Waste is just a normal part of doing business and while many companies usually generate municipal solid waste, occasionally they will need to dispose of chemical products that are considered hazardous. How an organization manages its hazardous waste can be a major determining factor in whether it succeeds or fails. Poor planning or lack of understanding of state and federal guidelines could lead to lost profits due to unforeseen disposal expenses or hefty fines. Even nonprofit entities such as churches and schools are subject to penalties if they mishandle the hazardous wastes they generate.
The first step in properly managing hazardous wastes is determining an organization’s generator status. The EPA has defined three classes for generators based on how much hazardous waste they generate in an average month at a particular site. The classes are large quantity generators, small quantity generators and conditionally exempt small quantity generators. If an organization’s site generates hazardous wastes other than universal wastes such as light bulbs and paint related material, they will fall under one of these classifications.
Large Quantity Generators (LQG) generally produce over 1000 kilograms (2200 pounds) of hazardous waste each month and Small Quantity Generators (SQG) produce less than 1000 but more than 100 kilograms each month. These wastes can include corrosive cleaning chemicals and flammable solvents that have been used or are otherwise no longer needed. Large quantity and small quantity generators have to apply for EPA ID numbers and must meet certain storage requirements and accumulation time limits. They are also required to have contingency plans and special employee training that helps to mitigate damage if there is a chemical spill or other emergency incident.
A site that generates less than 100 kilograms (roughly 220 pounds or roughly 25 gallons) in an average month is considered a conditionally exempt small quantity generator (CESQG). These generators don’t have the same reporting requirements as companies that produce more waste and they do not have an accumulation time limit. Although they are not required by law to have contingency plans and emergency procedures in place as a CESQG, they are still highly encouraged to have these plans in order to protect employees and property in the event of an emergency.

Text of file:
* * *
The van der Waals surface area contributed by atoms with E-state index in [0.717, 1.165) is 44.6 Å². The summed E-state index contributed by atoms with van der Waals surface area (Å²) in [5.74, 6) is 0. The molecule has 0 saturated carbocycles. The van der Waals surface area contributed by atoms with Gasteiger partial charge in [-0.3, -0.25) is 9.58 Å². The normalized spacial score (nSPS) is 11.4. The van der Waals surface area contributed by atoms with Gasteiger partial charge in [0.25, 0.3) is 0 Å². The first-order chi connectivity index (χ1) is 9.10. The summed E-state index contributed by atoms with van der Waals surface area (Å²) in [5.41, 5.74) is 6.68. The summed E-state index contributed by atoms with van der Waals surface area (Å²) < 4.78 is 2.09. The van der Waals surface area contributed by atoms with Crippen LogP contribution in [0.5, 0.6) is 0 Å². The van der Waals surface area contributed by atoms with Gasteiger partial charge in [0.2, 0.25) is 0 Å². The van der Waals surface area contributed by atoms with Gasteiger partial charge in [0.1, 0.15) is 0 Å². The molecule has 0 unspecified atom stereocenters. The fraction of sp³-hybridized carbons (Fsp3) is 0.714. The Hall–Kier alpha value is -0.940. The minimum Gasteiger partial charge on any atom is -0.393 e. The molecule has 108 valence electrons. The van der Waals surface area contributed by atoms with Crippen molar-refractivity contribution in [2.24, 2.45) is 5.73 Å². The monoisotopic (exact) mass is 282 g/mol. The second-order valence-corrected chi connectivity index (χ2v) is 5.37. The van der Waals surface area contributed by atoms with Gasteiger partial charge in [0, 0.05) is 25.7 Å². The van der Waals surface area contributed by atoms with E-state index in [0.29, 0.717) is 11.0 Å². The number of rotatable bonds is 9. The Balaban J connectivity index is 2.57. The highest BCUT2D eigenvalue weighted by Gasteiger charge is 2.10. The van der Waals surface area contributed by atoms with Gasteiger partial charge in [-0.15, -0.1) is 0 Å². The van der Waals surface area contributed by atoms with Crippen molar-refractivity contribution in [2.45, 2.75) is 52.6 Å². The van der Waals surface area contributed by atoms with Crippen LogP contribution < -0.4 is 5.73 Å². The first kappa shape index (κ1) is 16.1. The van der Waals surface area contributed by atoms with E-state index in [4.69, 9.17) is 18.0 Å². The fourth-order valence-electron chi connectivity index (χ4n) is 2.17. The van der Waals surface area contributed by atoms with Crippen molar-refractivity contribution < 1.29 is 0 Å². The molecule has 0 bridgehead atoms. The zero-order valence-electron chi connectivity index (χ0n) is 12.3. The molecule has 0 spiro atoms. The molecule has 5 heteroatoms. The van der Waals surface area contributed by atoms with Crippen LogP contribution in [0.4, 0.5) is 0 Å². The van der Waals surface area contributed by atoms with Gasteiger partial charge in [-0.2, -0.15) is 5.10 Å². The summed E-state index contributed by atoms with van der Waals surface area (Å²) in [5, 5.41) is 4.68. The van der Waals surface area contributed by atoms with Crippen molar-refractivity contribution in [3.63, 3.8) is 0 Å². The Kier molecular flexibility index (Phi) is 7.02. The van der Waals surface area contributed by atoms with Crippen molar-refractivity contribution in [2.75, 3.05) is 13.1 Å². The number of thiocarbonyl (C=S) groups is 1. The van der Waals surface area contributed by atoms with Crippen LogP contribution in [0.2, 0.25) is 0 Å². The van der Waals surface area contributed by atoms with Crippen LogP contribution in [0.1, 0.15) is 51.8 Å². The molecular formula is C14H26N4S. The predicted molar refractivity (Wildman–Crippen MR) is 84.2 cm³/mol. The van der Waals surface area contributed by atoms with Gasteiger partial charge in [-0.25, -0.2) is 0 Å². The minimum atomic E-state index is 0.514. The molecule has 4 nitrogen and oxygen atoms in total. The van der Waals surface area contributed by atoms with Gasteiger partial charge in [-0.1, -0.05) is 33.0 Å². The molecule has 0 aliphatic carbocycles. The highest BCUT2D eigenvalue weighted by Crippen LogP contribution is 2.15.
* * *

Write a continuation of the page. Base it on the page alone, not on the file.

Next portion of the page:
Sometimes a generator site that is classified as CESQG will have more than 100 kilograms of waste to dispose of at a time. If this happens due to an infrequent event such as a clean out of old chemical products, the generator would still be considered conditionally exempt but may need to fill out a one-time shipment request if they are located in the state of Texas. It’s normally a good idea to frequently take stock of the chemical products at a specific site and quickly dispose of the ones that are known to be wastes in order to stay compliant with regulations.
Many small quantity generators dispose of hazardous waste so infrequently that they may not be familiar with the regulations governing proper handling and disposal so Protect Environmental helps small businesses determine their generator status and dispose of their hazardous chemical wastes. Our certified personnel have been packing, profiling, manifesting and disposing of special and hazardous wastes since 1996 and are ready to provide a disposal solution for your organization.
Feel free to contact our office or follow the link to the EPA’s website to learn more. http://www.epa.gov/osw/hazard/generation/summary.htm
Richard Cameron is the CEO of Protect Environmental Services.
Protect Environmental Services, Inc. (PESI) is your best-in-class “clutch” performer when you need a First Responder. PESI tackle & remediate the most dangerous chemical spills & removal of hazardous waste. In fact, our pursuit of safety & rapid response for environmental sustainability surpasses ALL other environmental service companies. PESI has been rapidly responding to emergency environmental calls in North Central Texas since 1996.
Richard is also a published author of the “Ebola Response Procedures.” Additionally, he is considered an expert witness to many litigation and mediation cases. He works with multiple law enforcement agencies in forensics to hunt down illegal dumping perpetrators.